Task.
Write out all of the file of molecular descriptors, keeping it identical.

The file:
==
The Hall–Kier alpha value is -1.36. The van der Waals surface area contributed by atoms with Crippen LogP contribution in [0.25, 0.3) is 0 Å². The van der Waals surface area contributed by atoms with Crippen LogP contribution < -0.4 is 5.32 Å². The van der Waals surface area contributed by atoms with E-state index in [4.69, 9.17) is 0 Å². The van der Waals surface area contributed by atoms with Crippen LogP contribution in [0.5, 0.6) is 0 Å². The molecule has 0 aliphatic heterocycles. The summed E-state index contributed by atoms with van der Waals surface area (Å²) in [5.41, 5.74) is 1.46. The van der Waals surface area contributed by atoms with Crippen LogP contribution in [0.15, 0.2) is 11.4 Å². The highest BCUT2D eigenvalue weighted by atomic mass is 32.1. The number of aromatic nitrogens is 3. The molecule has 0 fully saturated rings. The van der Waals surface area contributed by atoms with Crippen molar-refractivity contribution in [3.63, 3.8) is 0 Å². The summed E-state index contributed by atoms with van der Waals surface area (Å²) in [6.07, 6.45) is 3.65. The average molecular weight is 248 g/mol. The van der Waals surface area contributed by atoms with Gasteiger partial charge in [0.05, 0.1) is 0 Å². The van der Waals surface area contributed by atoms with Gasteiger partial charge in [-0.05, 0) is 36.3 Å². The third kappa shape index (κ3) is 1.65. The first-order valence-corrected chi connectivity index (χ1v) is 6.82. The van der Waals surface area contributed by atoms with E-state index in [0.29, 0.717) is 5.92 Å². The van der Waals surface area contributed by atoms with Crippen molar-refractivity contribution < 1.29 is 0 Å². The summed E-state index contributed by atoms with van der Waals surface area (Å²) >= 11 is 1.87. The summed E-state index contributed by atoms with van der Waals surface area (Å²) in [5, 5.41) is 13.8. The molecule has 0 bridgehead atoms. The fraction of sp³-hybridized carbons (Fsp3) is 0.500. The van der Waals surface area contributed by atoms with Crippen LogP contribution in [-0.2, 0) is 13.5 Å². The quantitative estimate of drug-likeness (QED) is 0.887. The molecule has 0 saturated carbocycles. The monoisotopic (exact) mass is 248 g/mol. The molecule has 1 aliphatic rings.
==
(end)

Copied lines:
The Hall–Kier alpha value is -1.36. The van der Waals surface area contributed by atoms with Crippen LogP contribution in [0.25, 0.3) is 0 Å². The van der Waals surface area contributed by atoms with Crippen LogP contribution < -0.4 is 5.32 Å². The van der Waals surface area contributed by atoms with E-state index in [4.69, 9.17) is 0 Å². The van der Waals surface area contributed by atoms with Crippen LogP contribution in [0.5, 0.6) is 0 Å². The molecule has 0 aliphatic heterocycles. The summed E-state index contributed by atoms with van der Waals surface area (Å²) in [5.41, 5.74) is 1.46. The van der Waals surface area contributed by atoms with Crippen LogP contribution in [0.15, 0.2) is 11.4 Å². The highest BCUT2D eigenvalue weighted by atomic mass is 32.1. The number of aromatic nitrogens is 3. The molecule has 0 fully saturated rings. The van der Waals surface area contributed by atoms with Crippen molar-refractivity contribution in [3.63, 3.8) is 0 Å². The summed E-state index contributed by atoms with van der Waals surface area (Å²) in [6.07, 6.45) is 3.65. The average molecular weight is 248 g/mol. The van der Waals surface area contributed by atoms with Gasteiger partial charge in [0.05, 0.1) is 0 Å². The van der Waals surface area contributed by atoms with Gasteiger partial charge in [-0.05, 0) is 36.3 Å². The third kappa shape index (κ3) is 1.65. The first-order valence-corrected chi connectivity index (χ1v) is 6.82. The van der Waals surface area contributed by atoms with E-state index in [0.29, 0.717) is 5.92 Å². The van der Waals surface area contributed by atoms with Crippen molar-refractivity contribution < 1.29 is 0 Å². The summed E-state index contributed by atoms with van der Waals surface area (Å²) >= 11 is 1.87. The summed E-state index contributed by atoms with van der Waals surface area (Å²) in [5, 5.41) is 13.8. The molecule has 0 bridgehead atoms. The fraction of sp³-hybridized carbons (Fsp3) is 0.500. The van der Waals surface area contributed by atoms with Crippen LogP contribution in [-0.2, 0) is 13.5 Å². The quantitative estimate of drug-likeness (QED) is 0.887. The molecule has 0 saturated carbocycles. The monoisotopic (exact) mass is 248 g/mol. The molecule has 1 aliphatic rings.